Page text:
10 Steps to a Successful Nanny Share
Tips & Advice

10 Steps to a Successful Nanny Share

by Martha Scully

At CanadianNanny.ca, we have seen an increase in families looking to a nanny share as their childcare solution. Using our service, registered families are able to use our Nanny Share section for free. They can post an ad for other families to see; the only place where families can see other families' information.

A nanny share is when two families share one nanny. The nanny may work part time for one family and then on the other days, work for the other family. Or in some situations the nanny works for both families at the same time. Parents either know the family they are going to share with or find them through our service.

It is a good idea to work on the details of the share before you start with any nanny share arrangement. Here are a few considerations to keep in mind:

  • Do you and the other family have the same or similar philosophies and parenting styles? Both families need to direct the nanny the same way regarding behaviour management, nutrition, over-all organization of the childrens' days, etc.
  • Are the children similar in age, development, and temperament? If the nanny is looking after a fussy 6-month old, your preschooler is going to get less attention than he needs.
  • Both families should interview the nanny together. If you want, you can interview the nanny separately for a second interview. References should be checked and discussed between the two families.
  • Typically, a nanny in this situation would make a little bit more than the average wage. We have heard from families that the “host” family - the family whose home is used for both sets of children - pays a bit more as the nanny is able to do more household duties, and due to the convenience of not having to transport your child to another home.
  • Ensure that you have a back-up plan in place should the nanny be sick and unable to work, or if the other family's children are sick. If your child is sick, the nanny should still be paid.
  • If the children have items they need during the day, such as cribs, highchairs and large toys, the care should be done at that home as it is difficult to transport these items each day.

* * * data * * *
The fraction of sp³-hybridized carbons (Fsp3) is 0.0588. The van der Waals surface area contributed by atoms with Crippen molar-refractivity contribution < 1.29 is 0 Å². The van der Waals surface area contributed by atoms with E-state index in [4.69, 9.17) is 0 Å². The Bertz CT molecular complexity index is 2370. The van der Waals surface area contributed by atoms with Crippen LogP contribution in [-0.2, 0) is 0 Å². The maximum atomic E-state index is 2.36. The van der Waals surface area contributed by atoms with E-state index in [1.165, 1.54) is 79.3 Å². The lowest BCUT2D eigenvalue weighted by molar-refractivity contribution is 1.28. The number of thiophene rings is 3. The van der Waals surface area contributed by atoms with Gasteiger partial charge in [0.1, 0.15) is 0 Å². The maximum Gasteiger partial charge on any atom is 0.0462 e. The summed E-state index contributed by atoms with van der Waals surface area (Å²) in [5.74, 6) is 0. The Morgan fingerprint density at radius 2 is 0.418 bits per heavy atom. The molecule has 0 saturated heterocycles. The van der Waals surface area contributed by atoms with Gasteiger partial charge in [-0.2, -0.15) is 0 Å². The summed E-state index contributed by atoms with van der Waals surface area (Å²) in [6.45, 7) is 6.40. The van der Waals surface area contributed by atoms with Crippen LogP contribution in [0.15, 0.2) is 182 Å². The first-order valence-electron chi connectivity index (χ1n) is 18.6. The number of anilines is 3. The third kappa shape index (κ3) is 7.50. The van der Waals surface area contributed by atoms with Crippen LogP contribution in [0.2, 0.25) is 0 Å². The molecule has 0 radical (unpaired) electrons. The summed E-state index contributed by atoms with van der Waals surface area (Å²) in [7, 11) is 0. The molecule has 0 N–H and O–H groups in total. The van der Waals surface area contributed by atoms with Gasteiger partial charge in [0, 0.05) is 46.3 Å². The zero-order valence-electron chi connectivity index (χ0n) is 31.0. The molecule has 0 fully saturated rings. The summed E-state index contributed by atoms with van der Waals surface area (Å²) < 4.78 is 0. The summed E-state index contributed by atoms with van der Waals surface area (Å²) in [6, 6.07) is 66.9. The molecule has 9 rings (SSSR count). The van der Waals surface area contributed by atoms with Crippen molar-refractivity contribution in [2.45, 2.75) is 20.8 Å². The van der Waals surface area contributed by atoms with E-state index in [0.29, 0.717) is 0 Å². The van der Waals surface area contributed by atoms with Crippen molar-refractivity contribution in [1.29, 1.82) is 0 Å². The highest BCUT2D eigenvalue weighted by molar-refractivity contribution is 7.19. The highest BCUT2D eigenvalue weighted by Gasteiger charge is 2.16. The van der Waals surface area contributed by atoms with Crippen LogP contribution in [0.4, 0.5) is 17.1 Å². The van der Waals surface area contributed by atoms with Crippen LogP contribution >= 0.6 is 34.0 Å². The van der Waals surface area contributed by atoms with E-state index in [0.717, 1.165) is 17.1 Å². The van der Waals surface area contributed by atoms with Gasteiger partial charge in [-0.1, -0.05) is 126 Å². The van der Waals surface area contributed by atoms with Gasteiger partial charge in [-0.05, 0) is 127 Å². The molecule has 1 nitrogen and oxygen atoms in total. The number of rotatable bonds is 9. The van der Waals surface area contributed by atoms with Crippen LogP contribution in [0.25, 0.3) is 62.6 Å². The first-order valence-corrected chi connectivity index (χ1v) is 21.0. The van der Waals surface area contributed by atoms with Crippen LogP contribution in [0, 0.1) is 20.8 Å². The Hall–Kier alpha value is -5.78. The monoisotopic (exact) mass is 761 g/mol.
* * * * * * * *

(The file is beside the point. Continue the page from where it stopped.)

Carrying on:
• You and the other family are both considered employers of the nanny, therefore you each have to remit taxes.We have heard where one family acts as the employer, and the other family pays that family for the time directly. In any case, we recommend you speak to your accountant to determine what works best in your situation.
  • Vacations can become sticky in a nanny share situation. First, discuss with the other family any upcoming vacation plans, and if they overlap. Discuss this in detail and be sure you know the number of holidays are planned, and when they are. If one family is on vacation or doesn't need nanny services, the nanny still needs to be paid. It usually works best if both families take vacation time at the same time, but this isn't always possible. When the nanny takes time off, ensure you have back-up care lined up to cover this time period.
  • Be sure to document everything about the arrangement, including days and hours, duties, which home is used when, etc. This should be signed by both families and the nanny and kept on file for the duration of the arrangement. Occasional short meetings between all parties is suggested to ensure that the arrangement still works, and update the document with any changes.
  • The amount of notice needed to give the other family and nanny should be agreed upon between the families. The more time the better for this, so that the remaining family can find a new family to share with.

Taking these steps before you enter a nanny share arrangement will ensure that the transition for your family is smooth and successful.

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About the Author
Martha Scully
Martha is the founder of CanadianNanny.ca. Martha has been featured as a Child Care Expert in hundreds of publications across Canada including The Globe and Mail, CBC, Today's Parent and The National Post, She lives in British Columbia with her husband and two daughters.